if you have any doubt about whether your marriage can be saved, talk to your spouse and make an appointment with a licensed marital therapist or similarly qualified professional NOW and STOP READING HERE. Going through a divorce is one of the most difficult emotional challenges you will ever face. A relationship which once held much promise and the potential for a lifetime of happiness has collapsed. In addition to natural feelings like hurt, disappointment and guilt, you must now enter a future filled with uncertainty.
To increase your odds of an outcome that is just for you and those you hold most dear, you need an advocate on your side who will listen, understand the issues and your goals and tirelessly champion your cause. Your lawyer’s experience and confidence will matter. I invite you to explore this website and find out if I am the right lawyer for you.
scott Rhodes grew up in Pensacola, Florida. He came to Nashville in 1987 as a Vanderbilt student and graduated cum laude in 1991 with honors in history. Later that year, he enrolled at Florida State’s College of Law where he served as an Articles & Notes Editor for the Journal of Transnational Law and Policy, worked on the school’s employment law news bulletin and earned a spot on the Mock Trial Team. He also worked with numerous Tallahassee lawyers and law firms that specialized in everything from criminal law to medical regulatory matters.
Usually, you must be a resident of Tennessee for 6 months before filing a divorce complaint. If you are a "bona fide" resident, meaning you moved to Tennessee with a genuine intent to stay here, it may be possible to get divorced without waiting 6 months if the actions forming grounds for divorce occurred in Tennessee.
State law requires a waiting period of at least 60 days after the divorce petition is filed if there are no children under 18 involved in the divorce. If there are children under 18, the waiting period is 90 days from the filing date of the petition.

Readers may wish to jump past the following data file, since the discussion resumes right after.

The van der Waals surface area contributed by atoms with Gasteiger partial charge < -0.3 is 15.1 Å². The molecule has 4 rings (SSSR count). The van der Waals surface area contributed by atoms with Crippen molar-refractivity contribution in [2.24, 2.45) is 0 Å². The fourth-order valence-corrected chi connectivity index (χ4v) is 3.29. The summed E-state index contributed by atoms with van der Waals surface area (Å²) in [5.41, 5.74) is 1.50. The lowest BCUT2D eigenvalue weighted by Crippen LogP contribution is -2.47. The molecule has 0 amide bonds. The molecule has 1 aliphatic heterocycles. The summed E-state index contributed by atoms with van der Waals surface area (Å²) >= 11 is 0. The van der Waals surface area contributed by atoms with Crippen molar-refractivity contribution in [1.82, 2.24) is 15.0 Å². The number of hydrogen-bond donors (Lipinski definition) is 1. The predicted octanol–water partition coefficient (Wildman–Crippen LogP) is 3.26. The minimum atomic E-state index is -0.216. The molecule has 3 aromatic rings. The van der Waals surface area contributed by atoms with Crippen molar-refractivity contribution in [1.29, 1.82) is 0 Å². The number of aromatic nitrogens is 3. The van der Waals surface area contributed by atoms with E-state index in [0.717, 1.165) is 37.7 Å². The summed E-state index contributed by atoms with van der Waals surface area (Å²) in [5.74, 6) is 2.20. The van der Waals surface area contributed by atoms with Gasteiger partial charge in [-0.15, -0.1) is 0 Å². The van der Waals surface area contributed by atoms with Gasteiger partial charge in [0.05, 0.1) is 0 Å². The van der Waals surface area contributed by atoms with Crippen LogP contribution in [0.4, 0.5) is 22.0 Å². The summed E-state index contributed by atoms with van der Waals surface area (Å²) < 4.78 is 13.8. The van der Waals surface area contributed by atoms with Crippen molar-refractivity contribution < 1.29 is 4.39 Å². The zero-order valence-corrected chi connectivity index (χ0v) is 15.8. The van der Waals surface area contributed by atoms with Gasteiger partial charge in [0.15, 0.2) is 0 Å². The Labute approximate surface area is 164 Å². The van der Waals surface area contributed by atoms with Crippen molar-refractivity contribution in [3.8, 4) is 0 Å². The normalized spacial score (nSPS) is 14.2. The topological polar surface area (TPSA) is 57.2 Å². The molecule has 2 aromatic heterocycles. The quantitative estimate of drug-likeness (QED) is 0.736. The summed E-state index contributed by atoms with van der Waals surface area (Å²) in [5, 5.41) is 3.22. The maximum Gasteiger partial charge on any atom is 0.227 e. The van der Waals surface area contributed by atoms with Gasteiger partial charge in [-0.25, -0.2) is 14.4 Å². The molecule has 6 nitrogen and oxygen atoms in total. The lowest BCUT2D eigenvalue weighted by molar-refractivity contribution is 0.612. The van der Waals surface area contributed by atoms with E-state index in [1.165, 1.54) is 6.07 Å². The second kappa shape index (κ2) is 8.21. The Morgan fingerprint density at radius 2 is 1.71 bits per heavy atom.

This does not mean you will be automatically divorced on Day 61 or 91. Divorce papers must be served on the other spouse and he/she must be given an opportunity to respond to the allegations. If there are disagreements over things like the division of property, alimony or a parenting plan, this will lengthen the process. A divorce can proceed much faster if the parties agree on all the key issues.
The Court must rule there is evidence justifying the divorce and all matters involving property, debt and children have been fairly resolved. Getting a court date can sometimes be a lengthy process in some jurisdictions. If the parties are presenting an agreed divorce, you can expect a fairly short hearing with the judge. The length of a contested divorce hearing can take hours or even days depending on the issues in dispute, number of witnesses, complexity of the parties’ finances, etc.
“Custody” is an outdated word under Tennessee law. The custodial parent is now called the primary residential parent (PRP). The law does not favor one parent over the other. The Court’s goal is to make the PRP the parent most likely to further the best interests of the child. The Court will consider multiple factors. The fact the mother may have been the primary caregiver during the marriage is only one of those factors.
Usually, the Court will only consider the preferences of children 12 years old and older.
Tennessee courts, in nearly all cases, are required to follow child support guidelines established by the Department of Human Services. These guidelines set the minimum amounts for child support. The Court can award more due to the unique circumstances of a case. DHS provides a calculator which can be found here.
You must first ask yourself can you keep your house? Will you have the finances to pay the mortgage, utilities, taxes, maintenance, etc., and still be able to pay all your other expenses? If not, the house may need to be sold. If your spouse can afford to stay in the house, and the house is part of the marital property, the property division in the divorce should reflect your financial share of the house. In many cases, the spouse who stays can be ordered to refinance the house in his/her name only and pay the departing spouse for his/her share.